Filippo Brunelleschi’s wooden Crucifix in the Gondi Chapel was intended, according to Vasari, as a response to the vigorous naturalism of Donatello’s version in Santa Croce. In 1439 Santa Maria Novella was the scene of the Council of Florence, convoked to bring about the reunion of the Greek and Latin Churches. Pope Eugenius IV stayed for many months, and it was a brilliant moment in the convent’s history. Subsequently Paolo Uccello painted Scenes from the life of Noah in the Green Cloister, and Leon Battista Alberti completed the church’s façade in 1470. Towards the end of the 15th century two important fresco cycles were painted for the church by Domenico Ghirlandaio and Filippino Lippi.
In 1485 Giovanni Tornabuoni commissioned from Ghirlandaio frescoes and stained glass for the chapel of the high altar, with Scenes from the life of the Virgin and Scenes from the life of the Baptist, filled with figures from the upper-class Florentine society of the time.
Quite different was the chapel of Filippo Strozzi, decorated with frescoes and stained glass by Filippino Lippi and finished in 1502. The side walls illustrate scenes from the Life of St Philip and the Life of St John the Evangelist, while on the end wall the chiaroscuro painting provides a monumental setting for the tomb of Filippo Strozzi by Benedeto da Maiano (1495). In 1565 Santa Maria Novella was subjected to a programme of restoration ordered by Duke Cosimo I de’ Medici and directed by Giorgio Vasari.
Part of this scheme was the Gaddi Chapel, rebuilt by Giovanni Antonio Dosio in 1577. It was frescoed by Alessandro Allori with scenes from the Life of St Jerome and Virtues, and has an altarpiece by Agnolo Bronzino of Jesus raising the daughter of Jairus.
Among the most important pictorial witnesses between the late 16th and early 17th century is the fresco cycle in the Great Cloister of Santa Maria Novella, with scenes from the Lives of Christ and the Dominican Saints. The artists included Santi di Tito, Alessandro Allori, Cigoli, and others. From the south side of the Cloister one gained access to the old pharmacy and perfumery, which is today reached from Via della Scala.


The Cloisters

The first cloister on the right of the doorway is the so-called Chiostro verde (Green cloister) with strong yet harmonious proportions. It takes its name from the frescoes originally painted in "green clay" by many artists of early 15th century including Paolo Uccello (1397-1475), one of the greatest Florentine Renaissance masters, who painted here some of his best works like the Flood and the Sacrifice of Noah.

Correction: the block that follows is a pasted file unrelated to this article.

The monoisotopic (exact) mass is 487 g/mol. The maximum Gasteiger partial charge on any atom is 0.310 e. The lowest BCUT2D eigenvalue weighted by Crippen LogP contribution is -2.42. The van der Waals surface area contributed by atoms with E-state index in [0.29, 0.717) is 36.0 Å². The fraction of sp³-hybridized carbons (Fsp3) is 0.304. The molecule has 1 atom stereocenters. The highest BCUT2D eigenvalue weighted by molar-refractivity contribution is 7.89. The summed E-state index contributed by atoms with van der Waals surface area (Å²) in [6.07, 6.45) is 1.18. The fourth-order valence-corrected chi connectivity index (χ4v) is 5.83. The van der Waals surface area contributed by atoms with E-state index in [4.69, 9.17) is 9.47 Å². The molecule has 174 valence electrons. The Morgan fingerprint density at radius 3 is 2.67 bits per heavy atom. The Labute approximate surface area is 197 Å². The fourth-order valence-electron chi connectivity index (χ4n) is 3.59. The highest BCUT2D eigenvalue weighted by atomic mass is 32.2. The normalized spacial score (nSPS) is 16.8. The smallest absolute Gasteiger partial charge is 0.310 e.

The cloister gives access to the Refectory (and from here to the Large Cloister decorated at the end of the 16th century) and to the Cappellone degli Spagnoli. In the 16th century this was the chapter house and was given this name because of meetings held in this location by the Spanish followers of Eleonora da Toledo, the wife of Cosimo I. This large section of the building still preserves the complex frescoes by Andrea di Bonaiuto (mid-14th century), which exalt the work of the Dominicans, to whom the church belonged. The fresco representing the Church militant features the cathedral in the background or rather the original project of Arnolfo for the Cathedral of Florence.
The Chiostro verde also gives access to the Chiostrino dei morti and the Strozzi Chapel, decorated with 14th century frescoes.

Art in Tuscany | Masaccio | Trinity, Santa Maria Novella, Firenze
Art in Tuscany | Domenico Ghirlandaio | The Tornabuoni Chapel


 


Masaccio, Masaccio, Trinity, 1425-28, fresco, Santa Maria Novella, Florence

Giovanna Tornabuoni
Domenico Ghirlandaio, The Visitation, fresco in the Cappella Tornabuoni, Santa Maria Novella, Firenze


   
Florence, San Miniato al Monte
Florence, Duomo
 

Florence, Piazza della Repubblica

 

 
Florence, Orsan Michele